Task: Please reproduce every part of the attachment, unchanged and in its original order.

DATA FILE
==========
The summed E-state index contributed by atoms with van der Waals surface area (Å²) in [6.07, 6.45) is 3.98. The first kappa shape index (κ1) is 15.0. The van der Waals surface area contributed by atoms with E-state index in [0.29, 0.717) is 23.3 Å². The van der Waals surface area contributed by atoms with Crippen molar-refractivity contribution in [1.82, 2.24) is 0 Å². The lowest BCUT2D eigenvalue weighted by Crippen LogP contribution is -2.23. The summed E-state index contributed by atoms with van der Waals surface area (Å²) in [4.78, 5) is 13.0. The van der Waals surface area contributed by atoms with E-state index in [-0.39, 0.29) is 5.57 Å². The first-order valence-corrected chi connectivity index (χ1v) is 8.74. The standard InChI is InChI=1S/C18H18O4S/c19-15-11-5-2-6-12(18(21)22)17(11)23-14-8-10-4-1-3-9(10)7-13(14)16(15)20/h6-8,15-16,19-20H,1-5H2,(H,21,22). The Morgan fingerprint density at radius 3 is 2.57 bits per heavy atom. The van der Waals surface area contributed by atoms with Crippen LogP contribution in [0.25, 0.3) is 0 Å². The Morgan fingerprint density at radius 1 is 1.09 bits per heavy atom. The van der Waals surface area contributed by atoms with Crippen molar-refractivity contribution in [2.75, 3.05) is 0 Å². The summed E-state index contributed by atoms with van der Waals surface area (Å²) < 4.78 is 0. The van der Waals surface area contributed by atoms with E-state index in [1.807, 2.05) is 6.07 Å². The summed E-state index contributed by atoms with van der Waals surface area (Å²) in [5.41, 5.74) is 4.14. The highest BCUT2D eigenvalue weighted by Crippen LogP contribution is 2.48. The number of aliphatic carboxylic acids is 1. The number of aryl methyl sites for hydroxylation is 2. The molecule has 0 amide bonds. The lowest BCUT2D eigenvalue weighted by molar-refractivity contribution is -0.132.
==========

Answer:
The summed E-state index contributed by atoms with van der Waals surface area (Å²) in [6.07, 6.45) is 3.98. The first kappa shape index (κ1) is 15.0. The van der Waals surface area contributed by atoms with E-state index in [0.29, 0.717) is 23.3 Å². The van der Waals surface area contributed by atoms with Crippen molar-refractivity contribution in [1.82, 2.24) is 0 Å². The lowest BCUT2D eigenvalue weighted by Crippen LogP contribution is -2.23. The summed E-state index contributed by atoms with van der Waals surface area (Å²) in [4.78, 5) is 13.0. The van der Waals surface area contributed by atoms with E-state index in [-0.39, 0.29) is 5.57 Å². The first-order valence-corrected chi connectivity index (χ1v) is 8.74. The standard InChI is InChI=1S/C18H18O4S/c19-15-11-5-2-6-12(18(21)22)17(11)23-14-8-10-4-1-3-9(10)7-13(14)16(15)20/h6-8,15-16,19-20H,1-5H2,(H,21,22). The Morgan fingerprint density at radius 3 is 2.57 bits per heavy atom. The van der Waals surface area contributed by atoms with Crippen LogP contribution in [0.25, 0.3) is 0 Å². The Morgan fingerprint density at radius 1 is 1.09 bits per heavy atom. The van der Waals surface area contributed by atoms with Crippen molar-refractivity contribution in [2.75, 3.05) is 0 Å². The summed E-state index contributed by atoms with van der Waals surface area (Å²) < 4.78 is 0. The van der Waals surface area contributed by atoms with E-state index in [1.807, 2.05) is 6.07 Å². The summed E-state index contributed by atoms with van der Waals surface area (Å²) in [5.41, 5.74) is 4.14. The highest BCUT2D eigenvalue weighted by Crippen LogP contribution is 2.48. The number of aliphatic carboxylic acids is 1. The number of aryl methyl sites for hydroxylation is 2. The molecule has 0 amide bonds. The lowest BCUT2D eigenvalue weighted by molar-refractivity contribution is -0.132.